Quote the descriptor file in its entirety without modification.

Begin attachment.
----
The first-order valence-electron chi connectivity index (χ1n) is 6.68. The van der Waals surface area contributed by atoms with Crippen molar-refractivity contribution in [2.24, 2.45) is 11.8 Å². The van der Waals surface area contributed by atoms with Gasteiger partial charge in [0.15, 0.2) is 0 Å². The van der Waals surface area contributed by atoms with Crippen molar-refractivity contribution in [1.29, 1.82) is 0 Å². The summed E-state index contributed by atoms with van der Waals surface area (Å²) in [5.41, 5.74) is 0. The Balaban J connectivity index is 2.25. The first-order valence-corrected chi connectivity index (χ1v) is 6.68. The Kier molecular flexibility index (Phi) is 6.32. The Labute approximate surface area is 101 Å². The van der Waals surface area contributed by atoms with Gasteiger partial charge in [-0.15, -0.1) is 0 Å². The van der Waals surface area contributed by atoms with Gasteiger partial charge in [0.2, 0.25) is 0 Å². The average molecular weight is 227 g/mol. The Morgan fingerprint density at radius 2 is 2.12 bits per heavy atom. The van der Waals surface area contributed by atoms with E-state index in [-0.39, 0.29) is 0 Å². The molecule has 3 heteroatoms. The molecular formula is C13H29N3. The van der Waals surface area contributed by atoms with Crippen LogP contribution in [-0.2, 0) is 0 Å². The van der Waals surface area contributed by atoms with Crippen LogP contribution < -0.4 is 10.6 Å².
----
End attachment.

The first-order valence-electron chi connectivity index (χ1n) is 6.68. The van der Waals surface area contributed by atoms with Crippen molar-refractivity contribution in [2.24, 2.45) is 11.8 Å². The van der Waals surface area contributed by atoms with Gasteiger partial charge in [0.15, 0.2) is 0 Å². The van der Waals surface area contributed by atoms with Crippen molar-refractivity contribution in [1.29, 1.82) is 0 Å². The summed E-state index contributed by atoms with van der Waals surface area (Å²) in [5.41, 5.74) is 0. The Balaban J connectivity index is 2.25. The first-order valence-corrected chi connectivity index (χ1v) is 6.68. The Kier molecular flexibility index (Phi) is 6.32. The Labute approximate surface area is 101 Å². The van der Waals surface area contributed by atoms with Gasteiger partial charge in [-0.15, -0.1) is 0 Å². The van der Waals surface area contributed by atoms with Gasteiger partial charge in [0.2, 0.25) is 0 Å². The average molecular weight is 227 g/mol. The Morgan fingerprint density at radius 2 is 2.12 bits per heavy atom. The van der Waals surface area contributed by atoms with E-state index in [-0.39, 0.29) is 0 Å². The molecule has 3 heteroatoms. The molecular formula is C13H29N3. The van der Waals surface area contributed by atoms with Crippen LogP contribution in [-0.2, 0) is 0 Å². The van der Waals surface area contributed by atoms with Crippen LogP contribution < -0.4 is 10.6 Å².